Pipeline Publishing, Volume 7, Issue 9
This Month's Issue:
The Cloud Beckons
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The Cloud Services Opportunity
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One of the promises of the cloud is universal access. End users expect to be able to use a desktop, laptop, tablet, or mobile device to access the services they need. The ability to provide service, regardless of the underlying platform, is critical for end-user satisfaction. Therefore, a complete cloud service delivery platform must be able to work with a multitude of operating systems, databases, and application servers that power provisioned services and their individual components; be able to mix and match them efficiently to provide best-of-breed service offerings; and be able to easily replace one component with another if the need arises. (For example, service providers must be able to easily switch between third-party independent software vendors who supply one of their enabled services.) This complexity requires cloud service delivery platforms to be able to handle the widest range of diverse components.

One of the promises of the Cloud is universal access, regardless of the underlying platform.

Self Service, Storefronts and Business Models

Cloud services require a higher degree of end-user self-service capabilities than traditional telecommunication or IT services, and cloud service delivery platforms need to take this need into account. Self service is an integral part of the overall delivery system—especially in view of the high volume of new cloud services that are rapidly being made available to end users.

The online storefront and underlying shopping cart and product catalog for cloud services need to be able to handle the tens of thousands of components defined above. This makes such a storefront and shopping cart much more complicated than traditional interfaces used by companies selling

Traditional vertical service delivery solutions are typically designed to solely provision services located on a provider's premises. However, many services today are hosted on third-party vendors' sites or in the cloud. Consequently, a complete cloud service delivery platform must be able to provision, configure, and manage such remote or syndicated services in conjunction with their on-premise services. For example, a service provider may want to combine an onsite Hosted Exchange deployment with offsite e-mail archiving from a third party.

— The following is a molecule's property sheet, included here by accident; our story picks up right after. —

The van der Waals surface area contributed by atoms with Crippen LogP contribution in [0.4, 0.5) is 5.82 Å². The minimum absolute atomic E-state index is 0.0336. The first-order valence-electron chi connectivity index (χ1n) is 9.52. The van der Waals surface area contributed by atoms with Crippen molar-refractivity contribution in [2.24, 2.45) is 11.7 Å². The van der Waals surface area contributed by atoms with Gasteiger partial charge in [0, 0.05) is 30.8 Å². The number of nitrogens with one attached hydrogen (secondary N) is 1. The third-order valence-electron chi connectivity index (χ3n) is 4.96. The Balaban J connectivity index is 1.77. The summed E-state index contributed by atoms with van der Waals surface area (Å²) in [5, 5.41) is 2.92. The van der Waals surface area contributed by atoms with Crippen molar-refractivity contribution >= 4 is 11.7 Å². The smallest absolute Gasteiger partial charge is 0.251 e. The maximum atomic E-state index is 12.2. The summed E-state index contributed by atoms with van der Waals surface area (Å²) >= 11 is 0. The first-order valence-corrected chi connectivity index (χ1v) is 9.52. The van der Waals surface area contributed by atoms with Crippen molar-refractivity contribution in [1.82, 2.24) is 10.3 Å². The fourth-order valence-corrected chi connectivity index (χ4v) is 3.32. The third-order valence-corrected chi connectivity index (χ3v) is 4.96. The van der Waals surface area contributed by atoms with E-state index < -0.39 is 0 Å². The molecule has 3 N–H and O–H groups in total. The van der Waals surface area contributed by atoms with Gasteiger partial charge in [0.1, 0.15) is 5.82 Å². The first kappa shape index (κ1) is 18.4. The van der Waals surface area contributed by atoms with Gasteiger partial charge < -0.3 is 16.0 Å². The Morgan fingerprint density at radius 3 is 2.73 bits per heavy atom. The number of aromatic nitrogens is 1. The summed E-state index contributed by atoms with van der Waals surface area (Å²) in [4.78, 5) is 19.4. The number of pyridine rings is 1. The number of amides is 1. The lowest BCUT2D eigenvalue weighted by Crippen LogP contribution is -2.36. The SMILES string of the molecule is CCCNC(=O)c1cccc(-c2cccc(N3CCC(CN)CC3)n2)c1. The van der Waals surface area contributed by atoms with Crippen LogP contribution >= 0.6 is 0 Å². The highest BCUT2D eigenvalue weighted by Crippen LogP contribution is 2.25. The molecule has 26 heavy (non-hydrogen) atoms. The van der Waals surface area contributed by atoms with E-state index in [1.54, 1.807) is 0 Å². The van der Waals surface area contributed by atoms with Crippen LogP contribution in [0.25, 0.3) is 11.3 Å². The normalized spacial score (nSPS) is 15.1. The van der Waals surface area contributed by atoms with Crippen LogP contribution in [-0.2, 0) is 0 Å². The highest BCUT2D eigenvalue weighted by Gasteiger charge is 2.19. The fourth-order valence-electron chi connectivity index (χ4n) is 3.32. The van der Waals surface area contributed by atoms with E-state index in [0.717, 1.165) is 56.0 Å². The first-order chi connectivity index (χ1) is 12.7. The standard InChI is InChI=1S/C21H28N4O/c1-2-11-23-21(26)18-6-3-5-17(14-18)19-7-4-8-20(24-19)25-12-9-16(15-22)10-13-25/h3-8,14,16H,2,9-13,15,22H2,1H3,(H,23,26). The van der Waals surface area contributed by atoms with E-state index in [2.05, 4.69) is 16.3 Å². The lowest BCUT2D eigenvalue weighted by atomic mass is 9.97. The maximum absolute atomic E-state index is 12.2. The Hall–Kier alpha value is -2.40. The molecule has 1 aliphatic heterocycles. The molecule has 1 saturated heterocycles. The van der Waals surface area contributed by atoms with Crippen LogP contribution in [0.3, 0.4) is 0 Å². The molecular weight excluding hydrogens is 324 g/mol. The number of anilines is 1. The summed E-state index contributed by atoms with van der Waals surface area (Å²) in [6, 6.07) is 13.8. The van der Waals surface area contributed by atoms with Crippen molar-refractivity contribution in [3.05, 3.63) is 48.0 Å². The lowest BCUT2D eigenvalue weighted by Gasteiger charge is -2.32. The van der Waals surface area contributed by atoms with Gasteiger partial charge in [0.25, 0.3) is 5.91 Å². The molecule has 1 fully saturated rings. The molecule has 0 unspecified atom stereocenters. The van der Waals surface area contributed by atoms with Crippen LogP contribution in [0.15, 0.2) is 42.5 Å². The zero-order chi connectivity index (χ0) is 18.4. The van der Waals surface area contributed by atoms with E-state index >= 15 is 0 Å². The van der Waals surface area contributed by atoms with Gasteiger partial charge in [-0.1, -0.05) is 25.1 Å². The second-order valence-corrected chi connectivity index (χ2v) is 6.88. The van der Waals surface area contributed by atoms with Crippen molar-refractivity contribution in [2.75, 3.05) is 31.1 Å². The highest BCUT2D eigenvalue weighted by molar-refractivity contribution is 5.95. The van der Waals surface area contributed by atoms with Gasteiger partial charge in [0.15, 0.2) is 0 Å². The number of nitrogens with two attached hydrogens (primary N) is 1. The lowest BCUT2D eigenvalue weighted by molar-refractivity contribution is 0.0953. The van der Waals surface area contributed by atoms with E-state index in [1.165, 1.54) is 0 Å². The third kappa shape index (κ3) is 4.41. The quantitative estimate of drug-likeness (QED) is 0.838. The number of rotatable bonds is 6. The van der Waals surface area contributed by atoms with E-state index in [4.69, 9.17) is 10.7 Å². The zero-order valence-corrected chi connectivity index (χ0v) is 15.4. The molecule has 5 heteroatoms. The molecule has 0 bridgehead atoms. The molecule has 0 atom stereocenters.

Because of increased complexity and the need to rapidly develop and roll out new services, traditional vertical service delivery platforms will have a hard time adapting to cloud requirements. But even if they can deploy enough side-by-side vertical platforms to be able to provision the full spectrum of services, a seamless user experience requires good integration between services, which is extremely hard to achieve with multiple vertical stacks not designed to work together.

widgets, as they need to be able to handle the relationships and dependencies between all the components. Much like self service, this requirement is another integral part of the overall cloud service delivery platform.

Traditional service delivery platforms have one product catalog in the ordering system, another in the provisioning system, and another in the billing system—plus a stand-alone shopping cart application. Because of the large number of components involved in delivering cloud services, service providers either need a mechanism for tight integration across catalogs or, preferably, a single catalog across all systems. Having multiple product catalogs has always been difficult for telecommunication service providers, who must maintain up to a dozen catalogs in different systems. Without a well-designed cloud service delivery platform, cloud services will simply take this mess to the next level.

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